We deal with ethical issues and typically offer questions that, once answered, bring readers closer to winning the ethics award, which I oversee. Yesterday, I created my own ethical dilemma, which put me in great company - are you getting this, Mr. President?
In a speech at The Ethics in Business and Community Awards luncheon, I asked that the 600 attenders text me their nominee(s) for next year's award. Something like this:
Please nominate your ethical friends, vendors, and organizations of every size. You might start with this year's finalists.
You may fill out one of the cards on your table, submit a nomination online at recognizegood.org or - and this is really the best way - text your nominee to me at [my phone number].
I believe 600 text messaged nominations will help me reform my unethical phone. [Holding up my phone} This thing cannot pass the simplest ethical test.
Ethics has tests of process and content. The process is: think-talk-do, with the assumption that do means do good. And what do we think-talk-do about? Always that old-as-humanity struggle between what's best for oneself and what's best for others.
An ethical person or organization thinks about an ethical issue, talks about it, then does some good. The good is almost always harder on the doer; it's more expensive and less convenient, but it is the right thing to do. Enough right things done reforms a community, and even entire countries can be reformed by good deeds done.
My phone does not understand this simple idea. It thinks and talks, but does nothing. I lay it on the table and tell it to go do good AND NOTHING HAPPENS.
And it is amazingly selfish, always asking for more storage, to connect to this or that network, or wanting some newfangled upgrade. My phone is like a bratty teenager in those regards, and I hope we can reform it.
You are ethical people. Wouldn't you agree that ethics are reformed by overwhelming unethical thoughts, talks, and deeds with ethical ones? [They nodded, which one would expect since my proposition is painfully obvious.]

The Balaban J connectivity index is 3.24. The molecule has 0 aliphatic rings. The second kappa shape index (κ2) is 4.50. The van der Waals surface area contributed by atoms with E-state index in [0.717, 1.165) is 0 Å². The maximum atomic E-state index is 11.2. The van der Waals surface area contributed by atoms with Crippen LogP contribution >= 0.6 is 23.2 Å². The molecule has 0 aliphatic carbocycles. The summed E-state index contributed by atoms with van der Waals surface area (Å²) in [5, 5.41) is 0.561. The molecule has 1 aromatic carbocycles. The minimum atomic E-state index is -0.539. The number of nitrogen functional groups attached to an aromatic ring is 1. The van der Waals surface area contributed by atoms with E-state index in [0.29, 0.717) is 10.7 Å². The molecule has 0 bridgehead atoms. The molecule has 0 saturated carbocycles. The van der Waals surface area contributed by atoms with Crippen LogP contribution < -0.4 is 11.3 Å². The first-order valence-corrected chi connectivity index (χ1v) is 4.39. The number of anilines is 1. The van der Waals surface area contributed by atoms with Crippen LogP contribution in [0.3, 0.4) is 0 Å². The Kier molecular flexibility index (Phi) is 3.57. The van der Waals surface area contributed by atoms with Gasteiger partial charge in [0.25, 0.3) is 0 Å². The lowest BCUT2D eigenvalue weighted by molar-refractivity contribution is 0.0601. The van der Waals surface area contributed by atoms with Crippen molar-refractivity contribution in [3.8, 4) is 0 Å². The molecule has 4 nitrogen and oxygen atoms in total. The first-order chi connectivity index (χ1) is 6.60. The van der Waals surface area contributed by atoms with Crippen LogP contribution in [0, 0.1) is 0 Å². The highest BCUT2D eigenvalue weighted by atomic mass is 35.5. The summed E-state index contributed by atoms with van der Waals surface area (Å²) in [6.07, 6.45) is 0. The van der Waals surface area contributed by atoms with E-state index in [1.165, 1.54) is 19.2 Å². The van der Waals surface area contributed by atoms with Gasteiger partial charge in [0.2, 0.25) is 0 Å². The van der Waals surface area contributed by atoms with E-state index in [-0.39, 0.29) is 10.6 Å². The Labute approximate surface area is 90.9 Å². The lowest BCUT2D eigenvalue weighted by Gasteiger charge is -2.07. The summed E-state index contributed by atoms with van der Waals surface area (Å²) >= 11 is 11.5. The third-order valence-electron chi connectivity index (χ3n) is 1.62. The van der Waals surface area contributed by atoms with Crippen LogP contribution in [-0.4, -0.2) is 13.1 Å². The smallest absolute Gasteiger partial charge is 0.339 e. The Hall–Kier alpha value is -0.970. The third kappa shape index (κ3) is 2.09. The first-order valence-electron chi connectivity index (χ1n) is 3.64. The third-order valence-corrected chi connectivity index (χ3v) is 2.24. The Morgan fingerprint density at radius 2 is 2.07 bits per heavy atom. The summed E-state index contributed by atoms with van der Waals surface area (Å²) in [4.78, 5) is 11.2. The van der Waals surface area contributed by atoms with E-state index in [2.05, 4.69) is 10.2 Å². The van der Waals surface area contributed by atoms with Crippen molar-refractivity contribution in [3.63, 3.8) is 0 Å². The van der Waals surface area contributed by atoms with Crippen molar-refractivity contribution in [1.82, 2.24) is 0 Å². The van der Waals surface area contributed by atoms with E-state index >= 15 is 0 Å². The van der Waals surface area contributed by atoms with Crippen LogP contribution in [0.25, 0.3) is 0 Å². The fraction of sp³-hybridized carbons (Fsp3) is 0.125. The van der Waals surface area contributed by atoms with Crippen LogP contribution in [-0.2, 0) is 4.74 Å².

My hope is that by overwhelming my phone with 600 text messages nominating Austin's amazing, ethically driven companies, non-profits, and individuals, it - the phone - will feel bad and be at least less selfish.
It occurs to me that we - the 600 ethical leaders in this room - are fast working to overwhelm Austin with hundreds of examples of ethical organizations and individuals.
Austin is known for being weird. Are we making it good and weird?
And then people were nice to clap and my phone started buzzing to get my attention like the bratty teenager it is. Could you not wait for the luncheon to finish?
Then it broke.
Not a simple, dark screen like it needed a charge. This was a midnight blue screen, which means death according to the service tech.
What a brat (the phone, not the service tech).
For five hours, I was time-traveled to the 1980s. Unable to answer clients' questions, lost as a goose without gps navigation, clueless where to eat, oblivious to fabulous email offers, unreachable by telemarketers who wanted to help me payoff my student loans, finally get that mortgage, or save the wild dog population of North Korea (we had those in the 80s too though, so not that much has changed). My life was disconcertingly . . . quiet.
Anyway, the phone is fixed, and I am back (with you), screening the tsunami of information delivered to this handheld marvel that is also a brat. It really is much like a teenager, simultaneously a marvel and a brat, and now resurrected. And I am smiling at the names of 2018 award nominees.
Questions for The Ethics Award
What would it mean for your organization to win an ethics award?
How do you make an ethics award less about you (the nominee) and more about others (the people who benefit from your ethical actions)?
What do you do with the idea that unlike other awards, winning an ethics award means you're just starting on making the world a better place?
Who would you like to nominate? (No texts please.)